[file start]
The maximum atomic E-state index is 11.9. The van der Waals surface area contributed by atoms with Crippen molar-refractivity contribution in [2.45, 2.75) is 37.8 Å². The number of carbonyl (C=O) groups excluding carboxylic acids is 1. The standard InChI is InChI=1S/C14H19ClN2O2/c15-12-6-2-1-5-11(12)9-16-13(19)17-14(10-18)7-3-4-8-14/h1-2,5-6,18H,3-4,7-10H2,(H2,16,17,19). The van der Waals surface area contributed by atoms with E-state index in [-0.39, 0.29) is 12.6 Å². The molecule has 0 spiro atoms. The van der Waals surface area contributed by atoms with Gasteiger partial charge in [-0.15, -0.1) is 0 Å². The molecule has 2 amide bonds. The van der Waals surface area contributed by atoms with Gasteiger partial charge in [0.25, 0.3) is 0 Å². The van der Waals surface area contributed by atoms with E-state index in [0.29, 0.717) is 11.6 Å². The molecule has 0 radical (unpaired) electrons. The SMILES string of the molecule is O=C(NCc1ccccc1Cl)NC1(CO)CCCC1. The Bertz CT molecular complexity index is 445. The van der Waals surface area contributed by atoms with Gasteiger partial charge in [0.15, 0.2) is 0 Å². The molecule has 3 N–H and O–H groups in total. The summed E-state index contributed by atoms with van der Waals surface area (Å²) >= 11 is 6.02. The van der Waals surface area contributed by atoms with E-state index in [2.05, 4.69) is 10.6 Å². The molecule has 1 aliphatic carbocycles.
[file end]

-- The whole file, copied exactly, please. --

The maximum atomic E-state index is 11.9. The van der Waals surface area contributed by atoms with Crippen molar-refractivity contribution in [2.45, 2.75) is 37.8 Å². The number of carbonyl (C=O) groups excluding carboxylic acids is 1. The standard InChI is InChI=1S/C14H19ClN2O2/c15-12-6-2-1-5-11(12)9-16-13(19)17-14(10-18)7-3-4-8-14/h1-2,5-6,18H,3-4,7-10H2,(H2,16,17,19). The van der Waals surface area contributed by atoms with E-state index in [-0.39, 0.29) is 12.6 Å². The molecule has 0 spiro atoms. The van der Waals surface area contributed by atoms with Gasteiger partial charge in [-0.15, -0.1) is 0 Å². The molecule has 2 amide bonds. The van der Waals surface area contributed by atoms with Gasteiger partial charge in [0.25, 0.3) is 0 Å². The van der Waals surface area contributed by atoms with E-state index in [0.29, 0.717) is 11.6 Å². The molecule has 0 radical (unpaired) electrons. The SMILES string of the molecule is O=C(NCc1ccccc1Cl)NC1(CO)CCCC1. The Bertz CT molecular complexity index is 445. The van der Waals surface area contributed by atoms with Gasteiger partial charge in [0.15, 0.2) is 0 Å². The molecule has 3 N–H and O–H groups in total. The summed E-state index contributed by atoms with van der Waals surface area (Å²) >= 11 is 6.02. The van der Waals surface area contributed by atoms with E-state index in [2.05, 4.69) is 10.6 Å². The molecule has 1 aliphatic carbocycles.